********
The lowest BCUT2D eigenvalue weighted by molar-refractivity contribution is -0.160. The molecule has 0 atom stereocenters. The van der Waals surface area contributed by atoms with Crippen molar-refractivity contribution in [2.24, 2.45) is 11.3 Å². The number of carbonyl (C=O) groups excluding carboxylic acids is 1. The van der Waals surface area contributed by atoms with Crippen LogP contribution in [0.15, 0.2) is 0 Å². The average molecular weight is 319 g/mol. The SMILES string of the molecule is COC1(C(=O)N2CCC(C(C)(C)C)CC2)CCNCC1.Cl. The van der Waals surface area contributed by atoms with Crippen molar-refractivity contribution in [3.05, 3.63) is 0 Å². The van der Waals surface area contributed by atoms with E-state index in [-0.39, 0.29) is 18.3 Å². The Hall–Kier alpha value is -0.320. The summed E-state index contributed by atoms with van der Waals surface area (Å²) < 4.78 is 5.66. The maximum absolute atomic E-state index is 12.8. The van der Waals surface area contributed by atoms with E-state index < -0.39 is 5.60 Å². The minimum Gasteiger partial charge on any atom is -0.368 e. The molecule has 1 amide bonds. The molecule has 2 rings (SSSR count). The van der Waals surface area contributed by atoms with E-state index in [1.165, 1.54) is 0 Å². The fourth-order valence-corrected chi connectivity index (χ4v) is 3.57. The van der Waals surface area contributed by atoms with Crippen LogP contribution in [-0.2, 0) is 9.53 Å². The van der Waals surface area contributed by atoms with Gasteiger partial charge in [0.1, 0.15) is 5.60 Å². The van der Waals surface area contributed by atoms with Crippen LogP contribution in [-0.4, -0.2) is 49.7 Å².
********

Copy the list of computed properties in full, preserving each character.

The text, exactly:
The lowest BCUT2D eigenvalue weighted by molar-refractivity contribution is -0.160. The molecule has 0 atom stereocenters. The van der Waals surface area contributed by atoms with Crippen molar-refractivity contribution in [2.24, 2.45) is 11.3 Å². The number of carbonyl (C=O) groups excluding carboxylic acids is 1. The van der Waals surface area contributed by atoms with Crippen LogP contribution in [0.15, 0.2) is 0 Å². The average molecular weight is 319 g/mol. The SMILES string of the molecule is COC1(C(=O)N2CCC(C(C)(C)C)CC2)CCNCC1.Cl. The van der Waals surface area contributed by atoms with Crippen molar-refractivity contribution in [3.05, 3.63) is 0 Å². The van der Waals surface area contributed by atoms with E-state index in [-0.39, 0.29) is 18.3 Å². The Hall–Kier alpha value is -0.320. The summed E-state index contributed by atoms with van der Waals surface area (Å²) < 4.78 is 5.66. The maximum absolute atomic E-state index is 12.8. The van der Waals surface area contributed by atoms with E-state index < -0.39 is 5.60 Å². The minimum Gasteiger partial charge on any atom is -0.368 e. The molecule has 1 amide bonds. The molecule has 2 rings (SSSR count). The van der Waals surface area contributed by atoms with E-state index in [1.165, 1.54) is 0 Å². The fourth-order valence-corrected chi connectivity index (χ4v) is 3.57. The van der Waals surface area contributed by atoms with Crippen LogP contribution in [-0.2, 0) is 9.53 Å². The van der Waals surface area contributed by atoms with Gasteiger partial charge in [0.1, 0.15) is 5.60 Å². The van der Waals surface area contributed by atoms with Crippen LogP contribution in [-0.4, -0.2) is 49.7 Å².